Restraint of trade clauses are familiar to lawyers and business people. They often arise in business sale agreements and employment arrangements. This article will focus on the latter. In contracts of employment, restraints of trade often seek to prevent an employee from conducting certain activities during and after their current employment. These activities might include:
- conducting a similar business to their former employer within a certain geographic area for a certain period;
- approaching customers of their former employer; or
- soliciting employees of their former employer to join them at their new business.
Also, businesses that compete to attract employees have been known to enter into restraints of trade that restrict their capacity to solicit each other's employees.
All of these restraints of trade have a common feature: they're agreements between people who are in competition or at least may be in the future be in competition. That may create issues with the "cartel conduct" provisions found in Division 1 of Part IV of the Competition and Consumer Act and implemented in respect of individuals by the Competition Policy Reform Acts. However, there are limited exemptions in the Act for arrangements which may amount to restraints of trade. This article will look at those exemptions, particular how far they go.
Cartel conduct under the Act
Division 1 of Part IV of the Act prohibits entering into a contract, arrangement or understanding which contains a "cartel provision" or giving effect to a cartel provision. Contravening either of these prohibitions can result in serious penalties. From a civil perspective, a cartel provision may be unenforceable on grounds of public policy.
Section 45AD defines a cartel provision. This section is long and complex but for present purposes, it's enough to note the following. A cartel provision may arise where two or more parties who are in competition, or are likely to be in competition, enter into a contract, arrangement or understanding that contains a provision which has:
- the purpose or effect of directly or indirectly limiting the supply, or likely supply, of goods or services to persons or classes of persons by any of the parties;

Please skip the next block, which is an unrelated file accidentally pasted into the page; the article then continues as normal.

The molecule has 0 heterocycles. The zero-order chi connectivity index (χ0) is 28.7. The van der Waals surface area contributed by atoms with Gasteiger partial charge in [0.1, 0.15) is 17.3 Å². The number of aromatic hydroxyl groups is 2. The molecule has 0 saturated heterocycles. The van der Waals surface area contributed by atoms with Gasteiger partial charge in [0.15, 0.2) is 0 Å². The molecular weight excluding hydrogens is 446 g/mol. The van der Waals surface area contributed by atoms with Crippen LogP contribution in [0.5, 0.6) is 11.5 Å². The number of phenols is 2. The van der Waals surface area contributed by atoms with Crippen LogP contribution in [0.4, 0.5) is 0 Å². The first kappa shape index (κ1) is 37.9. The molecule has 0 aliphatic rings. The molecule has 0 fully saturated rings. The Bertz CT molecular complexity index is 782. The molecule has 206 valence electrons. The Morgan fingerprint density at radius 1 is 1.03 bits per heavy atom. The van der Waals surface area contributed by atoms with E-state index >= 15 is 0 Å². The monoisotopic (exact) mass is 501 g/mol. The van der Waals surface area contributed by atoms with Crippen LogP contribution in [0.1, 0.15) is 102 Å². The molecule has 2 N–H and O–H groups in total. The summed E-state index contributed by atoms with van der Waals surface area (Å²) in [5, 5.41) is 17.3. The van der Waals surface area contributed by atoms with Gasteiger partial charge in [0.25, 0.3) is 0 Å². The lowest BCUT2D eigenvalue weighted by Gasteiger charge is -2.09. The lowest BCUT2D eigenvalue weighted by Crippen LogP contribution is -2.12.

- the purpose or effect of directly or indirectly limiting the acquisition, or likely acquisition, of goods or services from persons or classes of persons by any of the parties; or
- the purpose of directly or indirectly allocating between any of the parties geographic areas in which goods or services are to be acquired or supplied.
It's clear that the types of restraint of trade referred to above could amount to cartel provisions unless there is an exemption for them in the Act.
Exemptions in the Act for restraints of trade
Section 4M(a) of the Act expressly says that the Act "does not affect the operation of the law relating to restraint of trade in so far as that law is capable of operating concurrently with this Act". Although this section acknowledges the existence of restraints of trade, it does not exempt them from the provisions concerning cartel conduct. For that, we need to look at the definition of "services" and section 51(2) of the Act.
Section 4 defines "services". It expressly says that it "does not include rights or benefits being the supply of goods or the performance of work under a contract of service". As we all know, a contract of service is an employment agreement.
Section 51(2)(b) says that when determining whether a prohibition concerning a cartel provision has been breached "regard shall not be had" to "any provision of a contract of service or of a contract for the provision of services, being a provision under which a person, not being a body corporate, agrees to accept restrictions as to the work, whether as an employee or otherwise, in which he or she may engage during, or after the termination of, the contract".
So what's the upshot of the definition of "services" and section 51(2)(b)? Section 51(2)(b) may provide an exemption for the common types of restraint of trade that exist between an employer and an individual employee, such as the employee being forbidden from (i) conducting the same type of work, during or after the end of their employment, within a particular geographic area or (ii) soliciting customers or employees of their former employer.
The definition of "services" may exempt an agreement between rival businesses not to solicit each other's employees. A provision in an agreement between two competitors that limits their acquisition of "services" from certain classes of persons would be a cartel provision, but "services" does not include "the performance of work under a contract of service", so an arrangement that prohibits rivals from offering employment to each other's employees may be exempt.
Care must be taken in relying on these exemptions because they are limited. For example, an agreement between businesses, which compete to engage independent contractors, not to engage independent contractors used by the other will not be exempt because the definition of "services" excludes work performed under a contract of service but not work performed under a contract for services. As a further example, an agreement between businesses, which compete to attract employees, not to engage each other's employees as independent contractors (as opposed to offering them contracts of service) is unlikely to be exempt. And as a further example, the following scenario is unlikely to be exempt: a business engages a corporation under a contract for services (as opposed to an individual), the business and corporation compete in relation to the provision of certain services, and the engagement specifies that the corporation will not provide those services within a certain geographic area during the term of the contract and for a short period afterwards.